Dumbbell-shaped gogiid clusters: the oldest evidence of secondary tiering for stalked echinoderms

Authors

  • JIH-PAI LIN


Jih-Pai Lin [jih-pai.lin@yale.edu], Department of Geology and Geophysics, 210 Whitney Avenue, Yale University, New Haven, CT 06511, USA

Abstract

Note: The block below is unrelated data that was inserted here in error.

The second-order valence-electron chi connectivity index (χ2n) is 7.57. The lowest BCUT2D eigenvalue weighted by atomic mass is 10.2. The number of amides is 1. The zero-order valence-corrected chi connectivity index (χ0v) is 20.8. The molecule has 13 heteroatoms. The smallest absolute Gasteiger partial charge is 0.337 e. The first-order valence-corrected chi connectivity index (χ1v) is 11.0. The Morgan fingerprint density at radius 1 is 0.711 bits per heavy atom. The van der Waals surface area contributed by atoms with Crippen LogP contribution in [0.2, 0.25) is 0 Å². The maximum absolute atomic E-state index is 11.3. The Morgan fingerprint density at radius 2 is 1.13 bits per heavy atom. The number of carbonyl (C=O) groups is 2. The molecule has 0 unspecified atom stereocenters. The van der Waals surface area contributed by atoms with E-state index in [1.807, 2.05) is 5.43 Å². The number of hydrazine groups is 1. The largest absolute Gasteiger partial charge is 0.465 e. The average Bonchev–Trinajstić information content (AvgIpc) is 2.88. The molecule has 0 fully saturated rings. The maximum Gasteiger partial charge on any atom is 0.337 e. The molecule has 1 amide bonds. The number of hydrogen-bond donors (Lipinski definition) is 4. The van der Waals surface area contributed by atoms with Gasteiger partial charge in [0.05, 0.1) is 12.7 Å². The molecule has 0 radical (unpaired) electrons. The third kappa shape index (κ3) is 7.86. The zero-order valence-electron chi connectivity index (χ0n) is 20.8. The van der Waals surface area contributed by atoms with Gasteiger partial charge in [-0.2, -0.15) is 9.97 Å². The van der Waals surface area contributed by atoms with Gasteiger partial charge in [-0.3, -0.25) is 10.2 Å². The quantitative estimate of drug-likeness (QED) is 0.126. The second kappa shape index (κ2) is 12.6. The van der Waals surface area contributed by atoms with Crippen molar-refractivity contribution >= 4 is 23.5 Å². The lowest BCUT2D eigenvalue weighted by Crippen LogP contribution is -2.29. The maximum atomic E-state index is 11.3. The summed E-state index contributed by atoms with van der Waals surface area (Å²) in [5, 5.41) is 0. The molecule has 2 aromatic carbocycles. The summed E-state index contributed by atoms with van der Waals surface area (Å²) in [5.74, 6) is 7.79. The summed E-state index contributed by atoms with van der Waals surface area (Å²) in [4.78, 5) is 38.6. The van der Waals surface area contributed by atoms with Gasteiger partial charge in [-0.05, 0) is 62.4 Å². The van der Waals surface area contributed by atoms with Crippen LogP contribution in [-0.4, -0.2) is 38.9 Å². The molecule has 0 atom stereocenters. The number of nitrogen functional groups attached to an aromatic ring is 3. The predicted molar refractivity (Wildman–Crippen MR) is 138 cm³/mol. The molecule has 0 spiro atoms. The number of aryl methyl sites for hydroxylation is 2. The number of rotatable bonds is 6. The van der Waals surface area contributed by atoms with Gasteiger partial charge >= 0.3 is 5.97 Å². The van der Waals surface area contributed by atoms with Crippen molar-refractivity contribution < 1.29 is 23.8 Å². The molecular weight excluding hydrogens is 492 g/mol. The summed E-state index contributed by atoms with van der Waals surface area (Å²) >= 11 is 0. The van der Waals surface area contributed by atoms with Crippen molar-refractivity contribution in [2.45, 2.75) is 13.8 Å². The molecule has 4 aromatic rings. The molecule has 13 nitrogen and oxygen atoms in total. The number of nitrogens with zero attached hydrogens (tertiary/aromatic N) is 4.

Among 381 specimens of Cambrian stalked echinoderms from eastern Guizhou, China examined, several slabs (n = 19) contain either dumbbell-shaped or v-shaped echinoderm clusters. Four slabs of Globoeocrinus globules Zhao, Parsley & Peng, 2008 from the middle-upper part (Cambrian Series 3 portion) of the Kaili Formation are prepared to reveal the attachment sites. Articulated gogiid echinoderms are reported to be attached to both sides of inarticulate (organophosphatic) brachiopods; thus, allowing me to interpret that the larvae of these gogiids were capable of attaching to live benthic brachiopods. This study documents the one of the earliest examples of echinoderms employing secondary tiering, which elevates an organism higher into the benthic boundary layer. Many of the gogiid echinoderm pairs attached to a live brachiopod are similar in size, indicating they were from a single larval spatfall.

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